‘We can’t go back to the pre-Trump GOP,’ she continued. ‘Those days are over, and they should be.’
The main question of Haley’s op/ed: ‘Where does the Republican Party go from here?’
Haley is a prominent voice within the GOP, serving as governor of South Carolina before joining Trump’s administration as U.S. Ambassador to the United Nations for the first two years of his presidency.
Now, Nikki is facing encouragement from the GOP to run for president in 2024.
Haley released an op/ed late Wednesday night where she walked back on some of her outward criticism of Trump in what appeared to be a damage control moment
After Trump was acquitted on Saturday of the article of impeachment for ‘incitement of insurrection,’ rumors reemerged that he could still make a run for the White House again in 2024.
Even though the Senate voted against conviction, several members of the Republican Party, including those who voted for his acquittal, condemned Trump for his words allegedly leading to the Capitol insurrection on January 6.
Some of the former president’s most staunch supporters finally departed from Trump after the violent insurrection, which left hundreds injured and five dead – including a Capitol Police Officer.
Days before her Journal op/ed, Haley told Politico that Trump ‘let us down’ in the weeks after the 2020 presidential election, adding that he ‘went down a path he shouldn’t have.’
Haley said the press is using the riff in the Republican Party to further divide the GOP.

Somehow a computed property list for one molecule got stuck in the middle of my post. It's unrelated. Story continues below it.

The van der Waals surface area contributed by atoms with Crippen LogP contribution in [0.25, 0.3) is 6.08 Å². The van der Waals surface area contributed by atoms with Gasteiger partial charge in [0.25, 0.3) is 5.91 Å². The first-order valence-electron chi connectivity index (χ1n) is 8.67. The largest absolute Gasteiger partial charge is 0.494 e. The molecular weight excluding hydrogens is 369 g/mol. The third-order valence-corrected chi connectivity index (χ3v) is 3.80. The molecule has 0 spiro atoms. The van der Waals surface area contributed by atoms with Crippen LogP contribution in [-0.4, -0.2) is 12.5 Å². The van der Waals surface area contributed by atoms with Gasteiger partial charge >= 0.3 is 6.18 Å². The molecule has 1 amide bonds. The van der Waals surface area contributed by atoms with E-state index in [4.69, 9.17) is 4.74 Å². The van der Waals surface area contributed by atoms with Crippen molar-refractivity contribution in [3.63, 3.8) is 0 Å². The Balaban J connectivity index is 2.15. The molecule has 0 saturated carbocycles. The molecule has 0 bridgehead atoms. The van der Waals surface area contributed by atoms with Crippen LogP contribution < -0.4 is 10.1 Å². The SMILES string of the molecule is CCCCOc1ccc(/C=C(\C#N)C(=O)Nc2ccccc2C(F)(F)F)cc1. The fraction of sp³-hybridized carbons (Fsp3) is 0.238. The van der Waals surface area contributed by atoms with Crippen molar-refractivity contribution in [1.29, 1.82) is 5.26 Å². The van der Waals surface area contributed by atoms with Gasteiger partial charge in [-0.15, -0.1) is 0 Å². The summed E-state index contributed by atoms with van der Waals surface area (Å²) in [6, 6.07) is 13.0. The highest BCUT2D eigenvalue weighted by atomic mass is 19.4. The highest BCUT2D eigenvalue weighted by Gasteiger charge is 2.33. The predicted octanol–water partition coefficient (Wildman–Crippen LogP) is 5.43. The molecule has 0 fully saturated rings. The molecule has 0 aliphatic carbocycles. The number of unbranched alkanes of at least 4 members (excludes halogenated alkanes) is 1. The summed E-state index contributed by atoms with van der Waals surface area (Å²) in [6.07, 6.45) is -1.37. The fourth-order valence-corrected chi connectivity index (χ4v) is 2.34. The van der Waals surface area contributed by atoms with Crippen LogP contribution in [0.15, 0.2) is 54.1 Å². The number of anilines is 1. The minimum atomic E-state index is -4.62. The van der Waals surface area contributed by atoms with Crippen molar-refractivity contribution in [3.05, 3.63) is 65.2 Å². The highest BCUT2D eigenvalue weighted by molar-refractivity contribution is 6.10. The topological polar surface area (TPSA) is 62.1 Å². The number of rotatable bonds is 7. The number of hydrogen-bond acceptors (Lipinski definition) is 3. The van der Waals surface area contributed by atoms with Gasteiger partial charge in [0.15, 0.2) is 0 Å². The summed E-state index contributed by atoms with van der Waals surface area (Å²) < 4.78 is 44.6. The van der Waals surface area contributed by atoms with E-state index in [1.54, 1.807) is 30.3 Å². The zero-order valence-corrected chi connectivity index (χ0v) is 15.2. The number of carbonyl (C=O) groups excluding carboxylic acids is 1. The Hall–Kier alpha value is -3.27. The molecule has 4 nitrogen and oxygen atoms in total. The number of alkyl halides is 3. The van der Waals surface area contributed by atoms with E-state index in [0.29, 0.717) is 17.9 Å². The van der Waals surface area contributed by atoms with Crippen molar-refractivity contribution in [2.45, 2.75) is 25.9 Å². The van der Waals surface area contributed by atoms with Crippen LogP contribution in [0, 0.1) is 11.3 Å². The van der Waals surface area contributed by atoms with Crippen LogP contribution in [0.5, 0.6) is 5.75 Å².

‘It [media] wants to stoke a nonstop Republican civil war,’ Haley wrote. ‘The media playbook starts with the demand that everyone pick sides about Donald Trump —either love or hate everything about him.’
‘The moment anyone on the right offers the slightest criticism of the 45th president, the media goes berserk: Republicans are trying to have it both ways!’ she continued. ‘It’s a calculated strategy to pit conservatives against one another. It’s also a ridiculous false choice. Real life is never that simple. Someone can do both good and bad things.’
She said ‘what’s good’ for the media ‘is bad for America’, namely the ‘hatred and polarization drawing attention, ratings and clicks’ to TV and computer screens.
Haley urged Republicans to not take an ‘all-or-nothing’ approach.
Haley served as Trump’s U.S. Ambassador to the United Nations for the first two years of his term
‘Some Never Trump and Always Trump Republicans also attack anyone who doesn’t join the all-or-nothing chorus,’ she lamented. ‘That’s not how I saw Mr. Trump conduct himself when I worked with him in the White House, where he engaged in internal debates, welcomed disagreements, and at times changed his mind.’
Despite Haley’s condensation of post-election Trump, she still suggested the election was not conducted fairly.
‘Mr. Trump’s legal team failed to prove mass election fraud in court,’ she wrote. ‘But election security is still urgently needed.’
Trump returned to the public eye on Wednesday by first giving a tribute interview on Rush Limbaugh’s life and career to Fox News after the conservative radio personality died from cancer.
He then went on a media frenzy, announcing interviews on the trifecta of right-leaning media: Fox News – with Sean Hannity – One America News and Newsmax.